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William Coryell, MD
Arch Gen Psychiatry. 1993;50(6):497-498. doi:10.1001/archpsyc.1993.01820180099014.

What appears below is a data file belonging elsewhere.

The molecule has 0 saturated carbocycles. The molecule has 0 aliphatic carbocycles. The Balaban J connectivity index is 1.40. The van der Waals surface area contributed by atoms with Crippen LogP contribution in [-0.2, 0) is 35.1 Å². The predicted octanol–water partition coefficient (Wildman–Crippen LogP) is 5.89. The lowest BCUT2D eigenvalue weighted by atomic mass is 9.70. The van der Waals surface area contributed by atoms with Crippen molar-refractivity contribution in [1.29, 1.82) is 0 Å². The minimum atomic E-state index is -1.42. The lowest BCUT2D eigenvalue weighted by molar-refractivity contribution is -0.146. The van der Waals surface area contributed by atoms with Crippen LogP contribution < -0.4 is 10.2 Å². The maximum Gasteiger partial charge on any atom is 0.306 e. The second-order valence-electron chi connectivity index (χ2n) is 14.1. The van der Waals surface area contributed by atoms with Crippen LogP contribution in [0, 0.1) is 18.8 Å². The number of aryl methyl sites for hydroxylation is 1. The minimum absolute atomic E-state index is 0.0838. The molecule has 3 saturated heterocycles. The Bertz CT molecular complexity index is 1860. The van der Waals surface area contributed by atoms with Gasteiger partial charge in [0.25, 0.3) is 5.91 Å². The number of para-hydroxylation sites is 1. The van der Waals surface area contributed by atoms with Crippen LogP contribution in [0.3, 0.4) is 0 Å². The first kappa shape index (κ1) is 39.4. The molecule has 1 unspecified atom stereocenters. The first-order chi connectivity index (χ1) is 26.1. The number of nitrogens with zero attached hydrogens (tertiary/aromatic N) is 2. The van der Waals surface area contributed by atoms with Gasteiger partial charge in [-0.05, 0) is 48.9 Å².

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Affective instability is, as Dr Murdock notes, a fundamental component of borderline personality disorder. However, although there exists a rich literature concerning the links and boundaries between borderline personality disorder and the affective disorders, we know of no references concerning overlaps between borderline personality disorder and rapid cycling per se. Moreover, with the exception of antisocial personality disorder, our study did not assign categorical personality disorder diagnoses and we are forced to approach this question indirectly. It is relevant here that rapid cycling was almost entirely a bipolar phenomenon, while the mood lability typical of individuals with borderline personality disorder involves, according to DSM-III-R criteria, "marked shifts from baseline mood to depression, irritability or anxiety...." Also, Loranger et al1 and others have noted high rates of major depression, but not of bipolar disorder, among the relatives of probands with borderline personality disorder. Clinical experience tells us that frequent shifts

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